Efforts are however ongoing to diversify the Nigerian economy by increasing production and domestic utilization of industrial minerals, iron ores, bitumen and coal deposits to form the core of a “roadmap” for the revitalization of the mining and solid minerals sector; with the main objective of increasing the sector’s contribution to 10% of GDP within the next decade.
Mining activities in Nigeria, due to poor enforcement of extant law(s) amongst other factors has had a range of negative impacts on the environment and public health. These impacts include widespread environmental degradation, such as air pollution from particulate emissions, the release of chemicals from abandoned mines and ponds, water contamination, and the improper disposal of radioactive waste and lead poisoning incidents that have occurred in various regions. The mining sector has also been associated with human fatalities, further exacerbated by illegal acquisition of explosives and unsafe storage of same my illegal miners one of such incidents being the recent explosion at Ibadan on the 16th day of January, 2024.

Additionally, the processing of solid minerals, particularly limestone quarrying and cement production in towns like, Shagamu and Ewekoro areas of Ogun state, results in significant air pollution posing serious risks to public health, with complaints from residents of several ailments ranging from eye discomfort, asthma, etc. Furthermore, the plumes of pollution have had detrimental effects on local flora, leading to a decline in kola nut production from plantations in affected areas.

It is evident that the current state of mining activities in Nigeria has had grave consequences on the environment and public well-being despite the existence of State Mineral Resources and Environmental Management Committee (MIREMCO) in each State of the Federation created pursuant to Section 19 of the Act. Each Committee in each State is made up of a cross section of officers of that State, to wit: a representative of the Mines Environmental Compliance Department in the Ministry doubling as Chairman of the Committee, a representative of the Ministry responsible for Land matters or Mineral related matters, the Mines Officer, a representative of the Ministry of Agriculture or Forestry, a representative of the Office of the Surveyor-General, a representative of the Local Government Council when matters affecting the said Local Government Area are being considered by the Committee, a representative of the State Environmental Department or Agency, and a representative of the Federal Ministry of Environment in the State.

The role of the aforesaid Committee in each State includes, amongst others, considering and advising the Minister on issues, to wit; matters/issues affecting grants of mining titles, affecting pollution and degradation of any land on which any mineral is being extracted, to advise the Departments of the Ministry established in accordance with the provisions of this Act for supervision of mineral exploitation and the implementation of social and environmental protection measures, advise the Local Government Areas and communities on the implementation of programs for environmental protection and sustainable management of mineral resources, advice and offer necessary assistance required by holders of mineral titles in their interaction with State Governments, Local Government Councils, communities , civil institutions, and other stakeholders, advise the Minister in resolving conflicts between stakeholders and advise the Minister on mineral resources development within the State as the Minister may, from time to time, refer to the Committee; amongst other sundry responsibilities.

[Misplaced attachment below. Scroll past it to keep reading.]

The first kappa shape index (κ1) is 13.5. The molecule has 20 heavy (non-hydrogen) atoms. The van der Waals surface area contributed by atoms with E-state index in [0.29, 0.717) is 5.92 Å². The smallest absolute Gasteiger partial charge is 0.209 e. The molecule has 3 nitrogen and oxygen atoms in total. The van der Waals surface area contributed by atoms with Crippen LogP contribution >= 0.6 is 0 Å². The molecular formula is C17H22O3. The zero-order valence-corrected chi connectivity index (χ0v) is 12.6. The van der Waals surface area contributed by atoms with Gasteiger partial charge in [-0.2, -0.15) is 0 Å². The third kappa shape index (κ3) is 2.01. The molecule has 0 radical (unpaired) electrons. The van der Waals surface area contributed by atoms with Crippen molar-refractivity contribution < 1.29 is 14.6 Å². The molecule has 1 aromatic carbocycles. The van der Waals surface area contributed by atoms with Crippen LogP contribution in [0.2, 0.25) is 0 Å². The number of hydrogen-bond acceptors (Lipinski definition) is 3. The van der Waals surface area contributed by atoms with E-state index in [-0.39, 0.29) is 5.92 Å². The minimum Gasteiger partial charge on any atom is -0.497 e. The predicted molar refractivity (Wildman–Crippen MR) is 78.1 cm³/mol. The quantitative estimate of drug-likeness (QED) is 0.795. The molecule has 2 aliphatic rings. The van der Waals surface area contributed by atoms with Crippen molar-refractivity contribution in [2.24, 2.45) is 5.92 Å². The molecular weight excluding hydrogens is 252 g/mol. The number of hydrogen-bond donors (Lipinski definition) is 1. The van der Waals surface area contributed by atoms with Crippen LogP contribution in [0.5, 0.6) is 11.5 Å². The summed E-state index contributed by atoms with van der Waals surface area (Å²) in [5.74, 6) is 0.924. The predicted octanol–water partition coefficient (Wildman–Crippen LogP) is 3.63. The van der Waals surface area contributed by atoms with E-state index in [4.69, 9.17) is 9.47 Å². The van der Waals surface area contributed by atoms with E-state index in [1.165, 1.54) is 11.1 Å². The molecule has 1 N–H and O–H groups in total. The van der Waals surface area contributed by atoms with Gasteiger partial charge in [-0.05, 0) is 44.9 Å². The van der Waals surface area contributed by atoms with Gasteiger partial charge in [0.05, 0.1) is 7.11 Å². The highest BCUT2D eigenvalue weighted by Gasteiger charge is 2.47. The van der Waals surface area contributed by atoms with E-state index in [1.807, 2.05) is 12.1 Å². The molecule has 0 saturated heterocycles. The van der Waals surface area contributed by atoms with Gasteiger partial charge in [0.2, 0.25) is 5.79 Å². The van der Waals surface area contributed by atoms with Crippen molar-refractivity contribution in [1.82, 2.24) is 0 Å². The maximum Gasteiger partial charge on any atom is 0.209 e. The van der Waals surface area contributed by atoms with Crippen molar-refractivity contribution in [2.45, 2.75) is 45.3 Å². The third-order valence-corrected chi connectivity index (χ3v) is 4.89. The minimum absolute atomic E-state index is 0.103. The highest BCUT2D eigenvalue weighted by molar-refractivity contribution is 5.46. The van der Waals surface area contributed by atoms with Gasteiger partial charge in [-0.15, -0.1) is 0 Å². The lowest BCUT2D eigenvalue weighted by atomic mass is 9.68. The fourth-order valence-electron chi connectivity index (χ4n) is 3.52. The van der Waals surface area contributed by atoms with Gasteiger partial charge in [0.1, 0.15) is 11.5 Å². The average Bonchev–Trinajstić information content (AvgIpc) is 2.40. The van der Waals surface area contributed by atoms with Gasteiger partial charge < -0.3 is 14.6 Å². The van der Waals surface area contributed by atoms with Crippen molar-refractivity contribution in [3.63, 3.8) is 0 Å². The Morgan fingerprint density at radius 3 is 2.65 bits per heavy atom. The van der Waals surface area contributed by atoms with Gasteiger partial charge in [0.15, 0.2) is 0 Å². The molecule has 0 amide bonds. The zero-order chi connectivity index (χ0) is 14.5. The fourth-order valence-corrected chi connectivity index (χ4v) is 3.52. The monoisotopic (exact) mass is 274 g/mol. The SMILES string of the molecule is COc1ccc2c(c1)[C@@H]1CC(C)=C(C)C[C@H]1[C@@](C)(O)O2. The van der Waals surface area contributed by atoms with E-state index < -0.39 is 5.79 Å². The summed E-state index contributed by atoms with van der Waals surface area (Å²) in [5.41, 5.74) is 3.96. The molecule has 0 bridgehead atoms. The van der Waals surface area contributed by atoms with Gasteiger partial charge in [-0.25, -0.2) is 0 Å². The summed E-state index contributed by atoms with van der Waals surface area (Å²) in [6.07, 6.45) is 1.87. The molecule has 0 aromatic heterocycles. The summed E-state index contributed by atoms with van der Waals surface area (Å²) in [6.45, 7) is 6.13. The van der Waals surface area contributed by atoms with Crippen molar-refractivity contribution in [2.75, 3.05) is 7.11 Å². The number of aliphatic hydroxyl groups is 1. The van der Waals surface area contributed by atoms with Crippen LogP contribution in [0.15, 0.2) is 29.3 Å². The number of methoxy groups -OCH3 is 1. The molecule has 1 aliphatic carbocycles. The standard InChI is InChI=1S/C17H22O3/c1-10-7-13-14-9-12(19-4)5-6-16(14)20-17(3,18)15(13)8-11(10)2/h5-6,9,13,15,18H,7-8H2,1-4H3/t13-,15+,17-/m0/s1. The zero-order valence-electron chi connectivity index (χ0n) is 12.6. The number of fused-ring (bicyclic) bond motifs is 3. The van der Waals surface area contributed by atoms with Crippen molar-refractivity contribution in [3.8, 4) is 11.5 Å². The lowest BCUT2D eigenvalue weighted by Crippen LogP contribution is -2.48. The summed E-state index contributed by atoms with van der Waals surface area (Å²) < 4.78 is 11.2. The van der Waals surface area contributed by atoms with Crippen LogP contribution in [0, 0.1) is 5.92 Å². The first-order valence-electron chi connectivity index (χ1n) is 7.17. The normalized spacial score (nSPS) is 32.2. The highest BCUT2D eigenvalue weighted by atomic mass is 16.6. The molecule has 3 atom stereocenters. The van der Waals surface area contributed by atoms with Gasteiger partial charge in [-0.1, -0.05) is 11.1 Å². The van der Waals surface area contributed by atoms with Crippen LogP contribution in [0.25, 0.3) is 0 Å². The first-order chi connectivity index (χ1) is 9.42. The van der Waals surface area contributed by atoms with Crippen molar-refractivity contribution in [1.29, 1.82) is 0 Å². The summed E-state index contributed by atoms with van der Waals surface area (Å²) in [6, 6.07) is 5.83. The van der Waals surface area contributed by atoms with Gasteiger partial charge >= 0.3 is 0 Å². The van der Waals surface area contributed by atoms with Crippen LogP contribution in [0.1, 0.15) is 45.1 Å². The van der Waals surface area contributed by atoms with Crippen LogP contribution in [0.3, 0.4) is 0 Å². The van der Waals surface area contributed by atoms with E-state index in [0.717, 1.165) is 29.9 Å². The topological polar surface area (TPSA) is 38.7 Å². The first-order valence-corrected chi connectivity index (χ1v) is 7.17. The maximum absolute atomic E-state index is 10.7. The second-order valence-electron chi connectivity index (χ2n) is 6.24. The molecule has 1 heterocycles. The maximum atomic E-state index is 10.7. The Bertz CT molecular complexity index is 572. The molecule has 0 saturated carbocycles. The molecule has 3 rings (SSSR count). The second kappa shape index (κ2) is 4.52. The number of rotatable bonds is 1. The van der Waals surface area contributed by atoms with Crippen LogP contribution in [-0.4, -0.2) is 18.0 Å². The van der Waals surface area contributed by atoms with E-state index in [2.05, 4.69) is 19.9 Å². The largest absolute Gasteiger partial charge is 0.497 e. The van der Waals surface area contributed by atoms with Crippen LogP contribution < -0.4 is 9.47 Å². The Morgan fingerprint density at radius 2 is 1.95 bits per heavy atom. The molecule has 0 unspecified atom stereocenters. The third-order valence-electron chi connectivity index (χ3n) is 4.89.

According to the Act each committee meets once every three months and at such times as the Minister may deem necessary; and it is worthy to note that the Committee is also empowered to regulate its own procedure.

Also, each mining company or individual involved in the exploitation of minerals resources pay tax for environmental protection, mine rehabilitation, reclamation and mine closure costs.

Hence the question at this point is are these committees in each state active considering they are mandatorily required to meet 3 times a year? How can these committees in each state discourage illegal mining and engender obedience to the Act and internationally recognized standards in order to mitigate the negative impacts of mining activities and ensure sustainable development of the sector.

Nigeria, unlike Ghana, may well be described as a ‘Mineral Nation’ with several mineral occurrences, but not a ‘Mining Nation’ because Nigeria lacks large mines to extract, refine and induce sale of mineral resources. Ordinarily the mining sector should bring extensive economic, social and political development as well as foreign investment opportunities to Nigeria.

However certain conditions must be met like the existence of appropriate and effective legal framework, well-defined regulatory practices, political stability, flexible ownership, requisite tax reliefs and exemption from customs duty, etc. Although in respect of the latter the Act makes robust provisions as it provides for a 3-year tax relief at the inception of operation which can be renewed further by the Minister and exemption from payment of customs and import duties in respect of plant, machinery, equipment and accessories imported exclusively for mining operation; amongst other reliefs. The Act provides that every Mineral Titleholder (person or company granted Reconnaissance permit, Exploration License, Small- Scale Mining lease, Mining Lease, Water Use Permit, or Quarry Lease or anyone granted such licenses in respect of minerals. It is important to note that although the Act recognizes rights vested by assignment it expressly excludes a mortgage or charge or a holder of a security interests).